January 19th, 2010 admin

Here is a review of We English by Sarah Bradley that has just published in Photo-Eye Magazine:

Simon Roberts produced the images for We English during a year visiting popular recreational sites across England. It’s an intriguing way to investigate a country, one which served my family well when living in England while I was 13 (we actually visited some of Robert’s locations). It’s served Roberts well, too. Documenting his countrymen beach combing, pheasant hunting, visiting car boot sales, hiking and spending afternoons at the lake, Roberts’s images are landscapes of English leisure, both natural and social.

Quite simply, the images are beautiful, though perhaps not immediately revealing – their beauty can encourage the clumsy habit of overlooking what they contain. The best of these photographs are remarkable in the layers that Roberts’s has managed to capture – environment, group and individual. And truly the three inform and shape the others.

We English, by Simon Roberts. Published by Chris Boot, 2009.

The 86 photographs in the book depict an array of interactions with the outdoors. Though sometimes sparsely populated, the effects of human use are visible in every image, ranging in severity from the scars running up green hillsides to the garish architecture of seaside Black Pool – all causalities of joyful use. But while are landscapes molded by the activities of the masses, they are enjoyed by the individual, and Roberts’s large-format images are detailed enough (and the book’s printing sharp enough) to look at the individual. This is really where Roberts won me over; tiny black specs in the sea become surfers, a mother takes a picture with her child, a kid sits alone in contemplation among the crowd. Each figure is fascinating, an individual acting within the group.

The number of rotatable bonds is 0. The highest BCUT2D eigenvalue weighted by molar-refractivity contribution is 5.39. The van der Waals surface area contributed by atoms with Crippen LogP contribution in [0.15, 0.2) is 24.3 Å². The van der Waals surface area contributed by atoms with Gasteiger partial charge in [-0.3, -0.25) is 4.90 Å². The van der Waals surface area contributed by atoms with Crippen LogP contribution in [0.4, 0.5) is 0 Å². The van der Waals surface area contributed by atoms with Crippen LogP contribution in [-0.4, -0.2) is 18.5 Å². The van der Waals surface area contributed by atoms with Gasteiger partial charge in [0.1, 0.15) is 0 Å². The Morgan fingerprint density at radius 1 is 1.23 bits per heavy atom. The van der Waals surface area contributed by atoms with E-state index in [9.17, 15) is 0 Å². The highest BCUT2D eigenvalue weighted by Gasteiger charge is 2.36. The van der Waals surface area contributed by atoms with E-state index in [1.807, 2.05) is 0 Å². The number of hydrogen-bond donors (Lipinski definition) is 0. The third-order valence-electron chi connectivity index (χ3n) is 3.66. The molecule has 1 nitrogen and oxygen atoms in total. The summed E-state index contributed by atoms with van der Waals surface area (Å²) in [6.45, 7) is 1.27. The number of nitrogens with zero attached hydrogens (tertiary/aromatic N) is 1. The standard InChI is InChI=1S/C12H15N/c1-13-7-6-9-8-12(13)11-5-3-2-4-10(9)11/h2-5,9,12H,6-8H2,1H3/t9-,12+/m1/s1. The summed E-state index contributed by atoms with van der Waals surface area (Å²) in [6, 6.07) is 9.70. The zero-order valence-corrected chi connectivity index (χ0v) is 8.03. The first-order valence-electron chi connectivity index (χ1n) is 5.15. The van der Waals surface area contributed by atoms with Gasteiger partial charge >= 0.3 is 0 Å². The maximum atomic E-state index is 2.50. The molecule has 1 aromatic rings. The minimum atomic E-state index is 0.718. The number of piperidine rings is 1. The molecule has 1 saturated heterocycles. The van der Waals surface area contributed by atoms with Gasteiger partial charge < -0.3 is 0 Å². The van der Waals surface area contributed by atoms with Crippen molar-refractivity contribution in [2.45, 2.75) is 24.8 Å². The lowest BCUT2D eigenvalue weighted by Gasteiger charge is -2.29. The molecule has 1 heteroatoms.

We English, by Simon Roberts. Published by Chris Boot, 2009.

This edition does a wonderful job of presenting Roberts’s images. Even so, I feel like there’s more to this work. The book ends with an essay by Roberts which reads like an engaging artist’s talk, referencing and explaining not every image, but those that serve as speaking points in the evolution of the project, providing a personal, logistical and sociological context. I wish this text had been longer – Stephen Daniels’s introduction is an informative history, but I’m not convinced it was the best set-up for Roberts’s work. I’m interested in hearing more from Roberts on this project – and I’m curious to see what he does next. —Sarah Bradley

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